Page 2363 - Week 07 - Wednesday, 2 August 2017

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has begun with a whole lot of engagement with services and the users of those services to understand the true needs of families who have been experiencing violence. This has included many discussions and workshops and a series of insights and walkthroughs to feed back what we have heard or identified as key issues and feedback. These insights will directly inform the design of the hub.

A number of groups who face particular barriers have been prioritised. They include: Aboriginal and Torres Strait Islander women and families; culturally and linguistically diverse women and families; lesbian, gay, bisexual, transgender, intersex and queer communities; women with a disability; and young women with lived experience of violence in their families.

My office will soon be inviting all members in this place to a further series of walkthroughs in the coming weeks. I hope that everybody will be able to participate in these sessions as it gives a very good illustration of how complex it is to solve this issue in our community and the work the co-ordinator-general, Jo Wood, is doing in the development and co-design of the safety hub.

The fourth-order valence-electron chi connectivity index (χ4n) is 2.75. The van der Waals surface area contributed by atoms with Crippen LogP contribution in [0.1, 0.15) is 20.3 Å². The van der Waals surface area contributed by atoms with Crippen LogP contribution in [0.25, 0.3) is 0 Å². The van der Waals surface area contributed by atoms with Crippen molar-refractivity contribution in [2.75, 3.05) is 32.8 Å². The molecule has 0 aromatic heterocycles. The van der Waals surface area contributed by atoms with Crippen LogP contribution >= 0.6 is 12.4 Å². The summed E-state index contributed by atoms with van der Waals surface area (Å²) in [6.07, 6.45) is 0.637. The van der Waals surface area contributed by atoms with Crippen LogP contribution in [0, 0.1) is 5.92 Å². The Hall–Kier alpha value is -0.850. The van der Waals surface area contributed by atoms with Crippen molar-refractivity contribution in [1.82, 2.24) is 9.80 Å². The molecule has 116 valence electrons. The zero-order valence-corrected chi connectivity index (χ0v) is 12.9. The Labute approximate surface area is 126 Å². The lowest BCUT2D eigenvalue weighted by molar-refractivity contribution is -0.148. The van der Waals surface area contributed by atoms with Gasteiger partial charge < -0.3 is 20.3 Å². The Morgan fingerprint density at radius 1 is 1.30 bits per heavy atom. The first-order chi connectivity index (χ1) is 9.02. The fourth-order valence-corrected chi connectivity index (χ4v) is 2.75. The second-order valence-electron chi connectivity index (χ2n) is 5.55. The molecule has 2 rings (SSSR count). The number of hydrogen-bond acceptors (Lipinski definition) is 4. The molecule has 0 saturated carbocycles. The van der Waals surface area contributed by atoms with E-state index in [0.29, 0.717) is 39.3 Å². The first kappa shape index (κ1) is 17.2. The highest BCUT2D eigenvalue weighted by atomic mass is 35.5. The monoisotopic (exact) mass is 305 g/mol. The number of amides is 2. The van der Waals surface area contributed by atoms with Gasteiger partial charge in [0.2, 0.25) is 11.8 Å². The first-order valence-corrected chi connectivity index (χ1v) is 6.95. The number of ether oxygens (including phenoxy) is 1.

MR PETTERSSON: Minister, how are you engaging with stakeholders and interested parties, and who are they?

MS BERRY: I thank Mr Pettersson for the supplementary. A core design team comprising government and non-government members, including specialist family violence services and people with lived experience, are driving the design and the development of the hub. The team brings a depth of expertise and experience in different relevant areas. In addition, a critical friends network, including representatives of services who work with priority cohorts, is providing input towards the design of the hub.

Over 50 front-line workers, including workers from across family violence, legal, health and children’s and other community services, provide an input through interviews and focus groups during the consultation phase of the hub’s co-design. Twenty people with lived experience of domestic and family violence have also been interviewed during the consultation phase, including women who have experienced violence and men who have used violence.

These important consultations are directly contributing to the design of the hub and will result in real change for our community in how we respond to this issue into the future.

MS CHEYNE: Minister, how will this new hub benefit our community?

MS BERRY: I thank Ms Cheyne for the supplementary question. The aim of the family safety hub is to link existing support services in the ACT to ensure that Canberrans receive seamless, integrated and holistic support when it matters most.

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